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Tulsa Tax Attorney David Potts - IRS Delays $600 Tax Report Threshold for Form 1099-K

January 2023

By: David T. Potts

The Journal Record

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A Form 1099-K, Payment Card and Third-Party Network Transactions, is an IRS information return used to report certain payment transactions to improve voluntary tax compliance. The purpose of a 1099-K is to ensure a business reports all of its income for tax purposes. It requires credit card companies, such as MasterCard and Visa, and third-party processors, such as PayPal and Amazon, to report the payment transactions they process for a business. Payment transactions subject to be reported on a 1099-K include payments for goods and services.

The American Rescue Plan of 2021 changed the reporting threshold on a 1099-K for third-party settlement organizations, including payment apps and online third-party settlement organizations. The new threshold requires reporting of transactions has decreased for third-party network transactions from $20,000 plus 200 transactions in years prior to tax year 2022 to $600 without regard to the number of transactions from any platform. 

On December 23, 2022, the IRS announced that calendar year 2022 will be treated as a transition year for the reduced threshold of $600. For calendar year 2022, third-party settlement organizations who issue 1099-Ks are only required to report transactions where gross payments exceed $20,000 and there are more than 200 transactions.

A 1099-K is not intended to track personal transactions such as sharing the cost of a car ride, birthday or holiday gifts, or paying a family member for a household bill. As such businesses who use a credit or debit card reader or third-party processors should avoid using it for non-business related purposes. Any payment made to a business for non-business purposes will be included with all the other payments made to the business and reported on a 1099-K to the IRS and income tax will be due and owing on the payments regardless of whether it was taxable income or not.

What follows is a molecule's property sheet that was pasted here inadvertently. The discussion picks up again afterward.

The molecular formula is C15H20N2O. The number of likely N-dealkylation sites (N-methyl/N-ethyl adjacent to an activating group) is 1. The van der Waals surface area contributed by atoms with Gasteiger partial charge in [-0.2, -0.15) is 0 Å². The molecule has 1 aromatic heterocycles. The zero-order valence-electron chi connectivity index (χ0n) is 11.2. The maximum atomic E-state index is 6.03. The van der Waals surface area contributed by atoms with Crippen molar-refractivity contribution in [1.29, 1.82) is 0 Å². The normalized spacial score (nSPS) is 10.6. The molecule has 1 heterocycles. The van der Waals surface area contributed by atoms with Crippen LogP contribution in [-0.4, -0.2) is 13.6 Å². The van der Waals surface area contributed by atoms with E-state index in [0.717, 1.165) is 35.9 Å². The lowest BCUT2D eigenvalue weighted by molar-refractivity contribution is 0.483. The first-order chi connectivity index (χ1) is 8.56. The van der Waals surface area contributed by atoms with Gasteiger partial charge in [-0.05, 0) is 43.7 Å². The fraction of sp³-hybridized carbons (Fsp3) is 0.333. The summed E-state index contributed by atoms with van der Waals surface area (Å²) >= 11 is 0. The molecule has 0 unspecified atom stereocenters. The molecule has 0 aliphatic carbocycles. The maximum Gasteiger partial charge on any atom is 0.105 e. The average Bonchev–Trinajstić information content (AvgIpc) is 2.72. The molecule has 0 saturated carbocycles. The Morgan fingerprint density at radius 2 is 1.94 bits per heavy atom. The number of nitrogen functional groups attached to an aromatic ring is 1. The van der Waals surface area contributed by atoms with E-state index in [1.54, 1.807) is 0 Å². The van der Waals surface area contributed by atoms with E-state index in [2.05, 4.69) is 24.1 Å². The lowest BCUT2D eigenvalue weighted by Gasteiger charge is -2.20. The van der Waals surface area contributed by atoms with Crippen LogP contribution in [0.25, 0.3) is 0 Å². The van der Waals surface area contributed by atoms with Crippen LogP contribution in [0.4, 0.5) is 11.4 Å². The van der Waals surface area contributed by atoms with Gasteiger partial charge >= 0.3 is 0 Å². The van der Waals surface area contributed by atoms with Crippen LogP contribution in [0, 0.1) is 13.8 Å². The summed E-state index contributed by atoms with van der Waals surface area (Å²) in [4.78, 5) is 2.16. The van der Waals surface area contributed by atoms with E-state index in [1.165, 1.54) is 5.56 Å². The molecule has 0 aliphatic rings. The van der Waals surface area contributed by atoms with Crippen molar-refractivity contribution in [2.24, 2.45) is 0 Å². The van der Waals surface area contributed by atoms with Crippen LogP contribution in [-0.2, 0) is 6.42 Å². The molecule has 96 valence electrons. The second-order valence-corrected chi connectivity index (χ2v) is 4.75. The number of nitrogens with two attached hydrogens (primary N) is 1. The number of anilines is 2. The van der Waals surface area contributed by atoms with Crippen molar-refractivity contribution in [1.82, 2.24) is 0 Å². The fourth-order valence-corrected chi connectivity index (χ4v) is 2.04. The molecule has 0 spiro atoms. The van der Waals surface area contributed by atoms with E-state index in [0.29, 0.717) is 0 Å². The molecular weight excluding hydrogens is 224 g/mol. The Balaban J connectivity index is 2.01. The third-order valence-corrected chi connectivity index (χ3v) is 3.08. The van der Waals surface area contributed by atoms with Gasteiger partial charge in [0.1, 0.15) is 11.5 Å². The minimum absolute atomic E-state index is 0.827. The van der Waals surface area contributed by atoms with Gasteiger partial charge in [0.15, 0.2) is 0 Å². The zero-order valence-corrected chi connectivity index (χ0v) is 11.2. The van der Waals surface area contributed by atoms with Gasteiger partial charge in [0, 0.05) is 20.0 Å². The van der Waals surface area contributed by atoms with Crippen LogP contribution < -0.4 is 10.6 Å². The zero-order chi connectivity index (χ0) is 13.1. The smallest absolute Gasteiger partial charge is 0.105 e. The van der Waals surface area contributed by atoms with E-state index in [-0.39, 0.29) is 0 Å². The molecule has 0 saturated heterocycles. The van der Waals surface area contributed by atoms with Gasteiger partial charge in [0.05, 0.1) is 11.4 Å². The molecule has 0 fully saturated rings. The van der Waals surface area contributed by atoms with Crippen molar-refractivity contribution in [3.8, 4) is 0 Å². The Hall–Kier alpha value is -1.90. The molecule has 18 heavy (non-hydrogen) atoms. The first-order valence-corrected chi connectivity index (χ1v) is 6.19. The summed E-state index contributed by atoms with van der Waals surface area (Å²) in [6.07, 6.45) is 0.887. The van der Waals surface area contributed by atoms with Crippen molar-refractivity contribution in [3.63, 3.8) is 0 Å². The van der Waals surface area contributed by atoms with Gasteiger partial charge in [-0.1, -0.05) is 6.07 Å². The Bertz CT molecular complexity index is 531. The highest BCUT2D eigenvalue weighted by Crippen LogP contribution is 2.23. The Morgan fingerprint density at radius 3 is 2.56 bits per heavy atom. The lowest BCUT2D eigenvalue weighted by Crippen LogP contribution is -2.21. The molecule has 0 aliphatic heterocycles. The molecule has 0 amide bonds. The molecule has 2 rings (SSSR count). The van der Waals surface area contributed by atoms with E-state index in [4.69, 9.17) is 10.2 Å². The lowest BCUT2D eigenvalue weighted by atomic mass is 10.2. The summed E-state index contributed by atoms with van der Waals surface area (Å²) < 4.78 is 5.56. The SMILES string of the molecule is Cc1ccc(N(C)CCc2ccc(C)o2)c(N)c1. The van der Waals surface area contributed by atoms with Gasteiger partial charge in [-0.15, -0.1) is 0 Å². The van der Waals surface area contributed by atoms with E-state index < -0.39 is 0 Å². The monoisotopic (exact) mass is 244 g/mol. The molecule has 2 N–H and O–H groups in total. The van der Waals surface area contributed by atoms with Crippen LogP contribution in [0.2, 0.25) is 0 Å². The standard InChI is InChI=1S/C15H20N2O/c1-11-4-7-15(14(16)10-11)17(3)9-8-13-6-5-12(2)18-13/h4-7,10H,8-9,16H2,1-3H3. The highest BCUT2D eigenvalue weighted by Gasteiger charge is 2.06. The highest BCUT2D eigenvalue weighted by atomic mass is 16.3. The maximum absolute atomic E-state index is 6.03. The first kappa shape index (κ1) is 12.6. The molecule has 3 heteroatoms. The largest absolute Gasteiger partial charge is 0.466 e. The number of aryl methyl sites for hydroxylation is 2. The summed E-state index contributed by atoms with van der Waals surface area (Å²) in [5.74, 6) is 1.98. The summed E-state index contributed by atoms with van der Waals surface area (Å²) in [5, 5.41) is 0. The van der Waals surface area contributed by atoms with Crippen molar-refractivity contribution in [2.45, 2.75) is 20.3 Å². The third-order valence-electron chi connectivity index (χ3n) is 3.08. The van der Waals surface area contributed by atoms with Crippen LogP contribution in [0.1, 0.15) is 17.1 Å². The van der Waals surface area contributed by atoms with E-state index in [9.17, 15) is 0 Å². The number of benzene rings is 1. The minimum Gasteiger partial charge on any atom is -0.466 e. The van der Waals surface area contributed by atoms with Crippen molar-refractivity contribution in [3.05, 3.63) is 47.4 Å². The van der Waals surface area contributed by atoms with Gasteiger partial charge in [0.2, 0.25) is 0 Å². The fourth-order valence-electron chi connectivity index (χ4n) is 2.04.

Not only should a business avoid accepting non-taxable payments, a business should ensure it is not issued a 1099-K along with a Form 1099-MISC for the same transaction. Prior to the introduction of the 1099-K, businesses were required to provide a 1099-MISC for any payments over $600 annually. The IRS has directed that payment should only be reported on a 1099-K. However, I recommend to avoid double taxation, keep detailed sales records and deduct any payments also reported on a 1099-MISC from the 1099-K payment before reporting them on your tax return and be prepared to explain the deductions to the IRS. 

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